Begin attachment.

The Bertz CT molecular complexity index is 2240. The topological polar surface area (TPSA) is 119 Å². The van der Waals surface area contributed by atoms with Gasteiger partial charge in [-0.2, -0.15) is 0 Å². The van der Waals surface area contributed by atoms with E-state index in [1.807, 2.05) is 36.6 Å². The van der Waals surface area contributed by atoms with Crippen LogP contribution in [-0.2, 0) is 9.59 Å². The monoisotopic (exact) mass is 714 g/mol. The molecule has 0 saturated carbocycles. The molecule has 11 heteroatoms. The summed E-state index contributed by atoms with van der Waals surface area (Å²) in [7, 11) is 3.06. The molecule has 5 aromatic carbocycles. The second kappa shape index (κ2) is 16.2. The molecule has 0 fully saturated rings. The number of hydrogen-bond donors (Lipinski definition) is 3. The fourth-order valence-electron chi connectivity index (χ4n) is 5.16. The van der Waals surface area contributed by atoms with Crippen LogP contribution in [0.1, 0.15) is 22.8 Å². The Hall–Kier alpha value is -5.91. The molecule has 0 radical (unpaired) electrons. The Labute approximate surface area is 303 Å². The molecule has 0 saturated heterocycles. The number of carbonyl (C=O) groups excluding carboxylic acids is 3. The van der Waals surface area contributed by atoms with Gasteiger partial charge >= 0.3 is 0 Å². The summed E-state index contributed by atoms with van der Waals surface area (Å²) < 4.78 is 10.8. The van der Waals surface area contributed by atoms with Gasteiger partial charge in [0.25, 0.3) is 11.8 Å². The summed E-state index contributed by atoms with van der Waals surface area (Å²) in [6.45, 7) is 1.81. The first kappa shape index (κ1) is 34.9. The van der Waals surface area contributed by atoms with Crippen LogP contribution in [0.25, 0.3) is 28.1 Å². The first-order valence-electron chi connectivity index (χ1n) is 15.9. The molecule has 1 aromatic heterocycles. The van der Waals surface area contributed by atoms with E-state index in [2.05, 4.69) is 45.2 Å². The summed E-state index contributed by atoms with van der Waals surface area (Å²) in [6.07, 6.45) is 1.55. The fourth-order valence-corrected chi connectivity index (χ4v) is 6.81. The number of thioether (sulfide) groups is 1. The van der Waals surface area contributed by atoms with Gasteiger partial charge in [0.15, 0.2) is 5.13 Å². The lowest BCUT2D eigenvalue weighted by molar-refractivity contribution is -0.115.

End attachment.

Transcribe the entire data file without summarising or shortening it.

The Bertz CT molecular complexity index is 2240. The topological polar surface area (TPSA) is 119 Å². The van der Waals surface area contributed by atoms with Gasteiger partial charge in [-0.2, -0.15) is 0 Å². The van der Waals surface area contributed by atoms with E-state index in [1.807, 2.05) is 36.6 Å². The van der Waals surface area contributed by atoms with Crippen LogP contribution in [-0.2, 0) is 9.59 Å². The monoisotopic (exact) mass is 714 g/mol. The molecule has 0 saturated carbocycles. The molecule has 11 heteroatoms. The summed E-state index contributed by atoms with van der Waals surface area (Å²) in [7, 11) is 3.06. The molecule has 5 aromatic carbocycles. The second kappa shape index (κ2) is 16.2. The molecule has 0 fully saturated rings. The number of hydrogen-bond donors (Lipinski definition) is 3. The fourth-order valence-electron chi connectivity index (χ4n) is 5.16. The van der Waals surface area contributed by atoms with Crippen LogP contribution in [0.1, 0.15) is 22.8 Å². The Hall–Kier alpha value is -5.91. The molecule has 0 radical (unpaired) electrons. The Labute approximate surface area is 303 Å². The molecule has 0 saturated heterocycles. The number of carbonyl (C=O) groups excluding carboxylic acids is 3. The van der Waals surface area contributed by atoms with Gasteiger partial charge >= 0.3 is 0 Å². The summed E-state index contributed by atoms with van der Waals surface area (Å²) < 4.78 is 10.8. The van der Waals surface area contributed by atoms with Gasteiger partial charge in [0.25, 0.3) is 11.8 Å². The summed E-state index contributed by atoms with van der Waals surface area (Å²) in [6.45, 7) is 1.81. The first kappa shape index (κ1) is 34.9. The van der Waals surface area contributed by atoms with Crippen LogP contribution in [0.25, 0.3) is 28.1 Å². The first-order valence-electron chi connectivity index (χ1n) is 15.9. The molecule has 1 aromatic heterocycles. The van der Waals surface area contributed by atoms with E-state index in [2.05, 4.69) is 45.2 Å². The summed E-state index contributed by atoms with van der Waals surface area (Å²) in [6.07, 6.45) is 1.55. The fourth-order valence-corrected chi connectivity index (χ4v) is 6.81. The number of thioether (sulfide) groups is 1. The van der Waals surface area contributed by atoms with Gasteiger partial charge in [0.15, 0.2) is 5.13 Å². The lowest BCUT2D eigenvalue weighted by molar-refractivity contribution is -0.115.